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Horizontal spring problem with friction?

  1. Oct 11, 2009 #1
    1. The problem statement, all variables and given/known data
    A 4-kg object sliding at speed 5 m/s along a smooth horizontal surface encounters a rough surface, 1.5 meters wide. The coefficient of kinetic friction over the rough surface is 0.20. After leaving the rough surface, the object continues over smooth surface until it strikes the ends of a horizontally-aligned spring, whose spring constant is 200 N/m, and whose opposite end is attached to a wall. What will be the maximum compression of the spring, in meters?


    2. Relevant equations



    3. The attempt at a solution
    I know this must be a conservation of energy problem.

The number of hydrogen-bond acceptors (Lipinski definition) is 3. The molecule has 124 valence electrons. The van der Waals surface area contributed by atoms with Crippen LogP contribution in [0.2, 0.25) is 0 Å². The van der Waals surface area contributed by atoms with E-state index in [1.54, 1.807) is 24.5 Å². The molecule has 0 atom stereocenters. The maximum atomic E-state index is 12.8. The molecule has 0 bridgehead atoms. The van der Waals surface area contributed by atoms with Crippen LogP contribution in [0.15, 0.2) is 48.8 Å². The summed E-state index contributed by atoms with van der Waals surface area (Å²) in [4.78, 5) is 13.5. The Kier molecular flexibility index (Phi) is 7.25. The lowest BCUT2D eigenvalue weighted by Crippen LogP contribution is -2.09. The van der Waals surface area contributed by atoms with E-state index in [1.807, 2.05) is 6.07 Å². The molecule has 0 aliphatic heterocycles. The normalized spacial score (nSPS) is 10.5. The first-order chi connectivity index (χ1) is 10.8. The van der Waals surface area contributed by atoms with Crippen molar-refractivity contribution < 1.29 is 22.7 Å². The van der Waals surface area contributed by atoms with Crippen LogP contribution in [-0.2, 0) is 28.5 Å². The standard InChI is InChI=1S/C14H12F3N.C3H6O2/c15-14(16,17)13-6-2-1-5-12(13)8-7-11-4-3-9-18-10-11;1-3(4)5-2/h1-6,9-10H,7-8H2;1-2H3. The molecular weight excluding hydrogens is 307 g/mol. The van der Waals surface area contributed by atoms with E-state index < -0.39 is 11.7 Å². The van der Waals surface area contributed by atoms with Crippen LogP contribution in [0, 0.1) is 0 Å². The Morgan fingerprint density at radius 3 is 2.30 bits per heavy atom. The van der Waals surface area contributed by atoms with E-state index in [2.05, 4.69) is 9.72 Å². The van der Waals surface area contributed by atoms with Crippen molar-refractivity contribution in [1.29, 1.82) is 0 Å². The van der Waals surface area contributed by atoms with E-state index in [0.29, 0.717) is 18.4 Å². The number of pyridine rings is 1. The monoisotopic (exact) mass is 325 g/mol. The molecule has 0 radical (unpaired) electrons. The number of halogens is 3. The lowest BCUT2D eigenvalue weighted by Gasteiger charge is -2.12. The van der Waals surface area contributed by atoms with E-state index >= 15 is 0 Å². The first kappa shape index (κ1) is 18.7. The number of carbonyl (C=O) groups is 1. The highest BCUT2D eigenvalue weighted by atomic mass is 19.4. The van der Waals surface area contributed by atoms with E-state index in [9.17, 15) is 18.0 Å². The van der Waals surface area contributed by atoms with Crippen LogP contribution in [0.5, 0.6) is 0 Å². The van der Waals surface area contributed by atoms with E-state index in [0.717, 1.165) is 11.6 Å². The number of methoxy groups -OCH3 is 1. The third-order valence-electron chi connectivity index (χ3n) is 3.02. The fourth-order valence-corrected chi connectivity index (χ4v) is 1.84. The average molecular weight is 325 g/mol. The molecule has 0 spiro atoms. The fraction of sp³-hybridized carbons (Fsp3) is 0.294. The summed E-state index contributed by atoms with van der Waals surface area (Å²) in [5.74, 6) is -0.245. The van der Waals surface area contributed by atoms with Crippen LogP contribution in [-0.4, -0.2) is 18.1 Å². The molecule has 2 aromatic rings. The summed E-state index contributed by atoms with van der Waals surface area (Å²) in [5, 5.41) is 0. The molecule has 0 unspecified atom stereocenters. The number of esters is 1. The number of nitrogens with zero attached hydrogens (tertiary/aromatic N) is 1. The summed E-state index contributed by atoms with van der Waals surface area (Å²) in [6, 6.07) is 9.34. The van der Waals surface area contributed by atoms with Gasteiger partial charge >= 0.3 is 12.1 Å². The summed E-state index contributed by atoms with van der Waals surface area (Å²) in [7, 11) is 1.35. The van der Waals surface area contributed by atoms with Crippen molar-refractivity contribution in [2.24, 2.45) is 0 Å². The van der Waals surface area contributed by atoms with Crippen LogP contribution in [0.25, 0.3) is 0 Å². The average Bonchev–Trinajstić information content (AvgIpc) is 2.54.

0.5 mv2 + 0.5 kx2 = 0.5 mv02 + 0.5 kx02

    But since friction is involved, I'm not sure how to incorporate it.
     
  2. jcsd
  3. Oct 11, 2009 #2
    *edit* Welcome TO PF!!!!! remember to post any additional questions, we help with homework not do it, that way it helps you get a grasp on things :)

    Almost, this isnt a conservation of energy problem. This is the law of mechanical energy with Non-Conservative Forces.

    Your formula should be something like:

    [tex]\sum{E_{before}} = \sum{E_{after}} + W_{NC}[/tex]

    so the total energy before is equal to the total energy after plus the work done by non conservative forces, in this case. Friction. remember its work not force. [tex]W_{NC} = F_fdcos\theta [/tex]
     
    Last edited: Oct 11, 2009
  4. Oct 11, 2009 #3
    Thank you for the help! I was able to work it out!
     
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